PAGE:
3D printing to touch
For quality assurance in 3D printing with mixed reality app, Hololens and point cloud - researchers at the FHV's HCT Research Centre are advancing integrated quality assurance in FDM 3D printing.
On quality assurance in 3D printing with mixed reality application, Hololens and point cloud.
Researchers at the HCT Research Centre at the Vorarlberg University of Applied Sciences (UAS) are further developing integrated quality assurance in FDM 3D printing (previously described here). Using a mixed reality (MR) application developed at the FHV, data from a 3D print recorded by a laser scanner is displayed on Microsoft HoloLens 2 MR glasses. The data used by the application includes the points recorded by the laser scanner in three-dimensional space, as well as the distance of each point from the target model. The MR application processes this information into a color-coded point cloud in three-dimensional space. The point cloud can be blended over the 3D print directly in the print space using a marker.
660,000 points highlight print defects in color
The MR application was developed using the Unity game engine. The AR library Vuforia is used to place the model in real space. The prepared CSV data can be read from the glasses or a network drive. Subsequently, the data is processed on the HoloLens and displayed as a color-coded point cloud. The color coding results from the distance of the points from the target model, so the points are colored from green (0.0mm) to red (≥0.2mm) depending on their deviation from the target model. To highlight defects in the print, the points are displayed from green to red with increasing opacity. Since these are dense point clouds (about 660,000 points for a 1.2cm 3D print) and processing the data into a 3D model happens directly on the HoloLens, performance was the biggest challenge. To render the point cloud on the HoloLens 2, a mesh is created that includes a vertex at the appropriate location for each point. A self-programmed shader renders a triangle at each vertex that always aligns with the glasses. Each vertex can have an arbitrary color, which is rendered accordingly by the shader.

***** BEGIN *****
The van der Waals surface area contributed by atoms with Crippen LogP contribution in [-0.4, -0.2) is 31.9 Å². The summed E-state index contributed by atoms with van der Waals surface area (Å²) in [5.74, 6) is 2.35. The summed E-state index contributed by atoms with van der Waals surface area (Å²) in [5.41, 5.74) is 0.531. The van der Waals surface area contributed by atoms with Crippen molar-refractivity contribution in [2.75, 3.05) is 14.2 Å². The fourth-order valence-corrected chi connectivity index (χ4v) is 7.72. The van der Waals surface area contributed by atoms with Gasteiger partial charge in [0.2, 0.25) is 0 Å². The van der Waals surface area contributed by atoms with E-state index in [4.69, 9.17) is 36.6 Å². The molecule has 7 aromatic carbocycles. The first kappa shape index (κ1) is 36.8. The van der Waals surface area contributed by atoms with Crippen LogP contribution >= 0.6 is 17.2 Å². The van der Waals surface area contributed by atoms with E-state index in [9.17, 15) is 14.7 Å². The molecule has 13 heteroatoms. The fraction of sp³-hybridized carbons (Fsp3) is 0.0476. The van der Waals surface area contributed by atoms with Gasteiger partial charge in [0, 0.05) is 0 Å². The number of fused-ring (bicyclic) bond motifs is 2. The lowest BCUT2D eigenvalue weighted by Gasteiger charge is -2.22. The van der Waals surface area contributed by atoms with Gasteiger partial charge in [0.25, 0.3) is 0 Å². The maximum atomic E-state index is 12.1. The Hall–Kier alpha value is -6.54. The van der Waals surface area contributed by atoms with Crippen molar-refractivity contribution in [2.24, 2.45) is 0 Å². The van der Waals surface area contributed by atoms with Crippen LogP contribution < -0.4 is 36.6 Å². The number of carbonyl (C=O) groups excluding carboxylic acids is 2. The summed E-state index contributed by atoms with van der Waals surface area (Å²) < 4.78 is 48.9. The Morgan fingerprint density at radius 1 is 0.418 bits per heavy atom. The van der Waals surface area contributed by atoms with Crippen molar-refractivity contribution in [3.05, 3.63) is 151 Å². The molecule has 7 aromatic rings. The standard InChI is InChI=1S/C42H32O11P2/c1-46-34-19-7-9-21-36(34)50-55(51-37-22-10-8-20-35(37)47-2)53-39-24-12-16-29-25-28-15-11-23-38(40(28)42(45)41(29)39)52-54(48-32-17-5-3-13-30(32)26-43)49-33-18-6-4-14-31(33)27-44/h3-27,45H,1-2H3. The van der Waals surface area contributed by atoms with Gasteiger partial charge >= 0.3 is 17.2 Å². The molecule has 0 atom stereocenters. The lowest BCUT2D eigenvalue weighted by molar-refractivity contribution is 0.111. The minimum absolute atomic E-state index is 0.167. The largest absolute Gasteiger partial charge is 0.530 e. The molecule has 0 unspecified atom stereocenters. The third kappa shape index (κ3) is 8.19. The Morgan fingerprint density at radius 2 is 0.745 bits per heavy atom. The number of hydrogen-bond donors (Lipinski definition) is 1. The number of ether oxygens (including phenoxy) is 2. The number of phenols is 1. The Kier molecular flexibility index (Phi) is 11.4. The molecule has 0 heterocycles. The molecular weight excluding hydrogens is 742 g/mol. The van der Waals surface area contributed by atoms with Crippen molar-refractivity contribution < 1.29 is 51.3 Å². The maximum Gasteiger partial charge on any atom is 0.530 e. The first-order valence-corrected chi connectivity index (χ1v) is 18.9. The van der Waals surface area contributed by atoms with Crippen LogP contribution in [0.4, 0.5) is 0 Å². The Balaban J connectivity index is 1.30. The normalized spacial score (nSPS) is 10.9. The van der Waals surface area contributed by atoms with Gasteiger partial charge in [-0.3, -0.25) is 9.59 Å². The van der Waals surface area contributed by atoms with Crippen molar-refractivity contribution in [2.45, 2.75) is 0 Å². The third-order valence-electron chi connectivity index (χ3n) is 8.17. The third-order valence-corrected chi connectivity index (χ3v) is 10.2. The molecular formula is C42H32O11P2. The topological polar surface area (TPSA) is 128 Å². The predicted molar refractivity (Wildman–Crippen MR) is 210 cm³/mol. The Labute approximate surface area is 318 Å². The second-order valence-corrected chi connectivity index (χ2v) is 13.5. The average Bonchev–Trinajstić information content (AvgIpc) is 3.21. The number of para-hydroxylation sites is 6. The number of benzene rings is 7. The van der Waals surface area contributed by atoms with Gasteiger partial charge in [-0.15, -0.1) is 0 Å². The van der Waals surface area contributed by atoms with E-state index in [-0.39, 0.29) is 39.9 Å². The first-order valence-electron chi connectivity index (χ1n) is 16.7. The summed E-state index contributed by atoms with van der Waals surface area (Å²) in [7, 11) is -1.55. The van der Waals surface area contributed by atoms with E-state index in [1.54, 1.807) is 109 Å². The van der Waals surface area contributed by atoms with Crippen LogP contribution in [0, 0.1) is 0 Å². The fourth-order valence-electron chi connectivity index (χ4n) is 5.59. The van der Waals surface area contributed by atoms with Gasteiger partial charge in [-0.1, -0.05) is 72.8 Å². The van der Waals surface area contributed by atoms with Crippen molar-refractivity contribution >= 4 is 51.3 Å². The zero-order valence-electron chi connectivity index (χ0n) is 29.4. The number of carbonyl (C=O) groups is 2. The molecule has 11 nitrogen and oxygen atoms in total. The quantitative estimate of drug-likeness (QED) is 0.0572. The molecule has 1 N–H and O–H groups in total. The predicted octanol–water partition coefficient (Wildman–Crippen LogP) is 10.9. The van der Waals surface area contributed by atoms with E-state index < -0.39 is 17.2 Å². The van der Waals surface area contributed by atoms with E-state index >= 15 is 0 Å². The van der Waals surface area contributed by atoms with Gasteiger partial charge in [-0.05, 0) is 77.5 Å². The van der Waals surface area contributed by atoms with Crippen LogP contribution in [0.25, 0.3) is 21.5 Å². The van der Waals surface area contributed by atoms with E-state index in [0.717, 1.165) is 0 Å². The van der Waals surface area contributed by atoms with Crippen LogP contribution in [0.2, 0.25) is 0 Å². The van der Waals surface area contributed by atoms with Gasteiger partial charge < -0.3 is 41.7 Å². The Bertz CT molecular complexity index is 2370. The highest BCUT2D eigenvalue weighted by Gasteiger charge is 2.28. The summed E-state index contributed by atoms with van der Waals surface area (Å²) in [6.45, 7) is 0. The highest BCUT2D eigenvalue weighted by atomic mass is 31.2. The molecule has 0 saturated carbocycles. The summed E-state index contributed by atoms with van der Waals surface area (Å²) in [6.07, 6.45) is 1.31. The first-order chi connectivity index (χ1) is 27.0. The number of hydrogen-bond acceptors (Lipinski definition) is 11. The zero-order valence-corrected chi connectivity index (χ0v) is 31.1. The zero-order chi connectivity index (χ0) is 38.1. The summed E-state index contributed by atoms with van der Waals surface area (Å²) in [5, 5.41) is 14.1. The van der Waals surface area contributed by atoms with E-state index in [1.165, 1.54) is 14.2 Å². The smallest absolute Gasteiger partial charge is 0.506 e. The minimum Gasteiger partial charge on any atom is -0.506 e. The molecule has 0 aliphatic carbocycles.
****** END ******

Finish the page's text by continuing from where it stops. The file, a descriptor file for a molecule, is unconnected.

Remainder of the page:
Two mechanisms for vertex reduction
To further improve performance, two point reduction mechanisms have been implemented. The first mechanism discards points depending on their distance from the target model with a certain probability. Thus, points with a small deviation are only considered with a 20% probability, while points with increasing deviation are represented with a higher probability (up to 100%). This results in the elimination of approximately 360,000 points in the 660,000 point model used. The second mechanism takes into account the layer thickness as well as the height of the currently printed layer. After a layer has been printed, the laser scanner moves over the model and saves the data in a new file. Thus, a separate CSV file with points is available for each layer. Since the laser scanner scans a larger area, underlying points that were already taken into account in previous layers are also scanned. For each layer, the MR application only takes into account the points that were scanned at this height and the points that are within a configurable tolerance range. For points with a particularly large deviation, an extended tolerance range can be defined in order to reliably map print errors. As a result, in the model used, which comprises 660,000 points with a defined tolerance range of four layers up and down in each case and an extended tolerance range of a total of eight layers up and down in each case, approx. 130,000 points can be eliminated for points with a particularly large deviation. Thus, by applying these two mechanisms, only about 170,000 points of the 660,000 were taken into account.
In the images, the superimposition of the point cloud over the real 3D print is visible through the HoloLens 2. A menu can be used to configure the display; for example, it is possible to scale the model, as can be seen in the second image.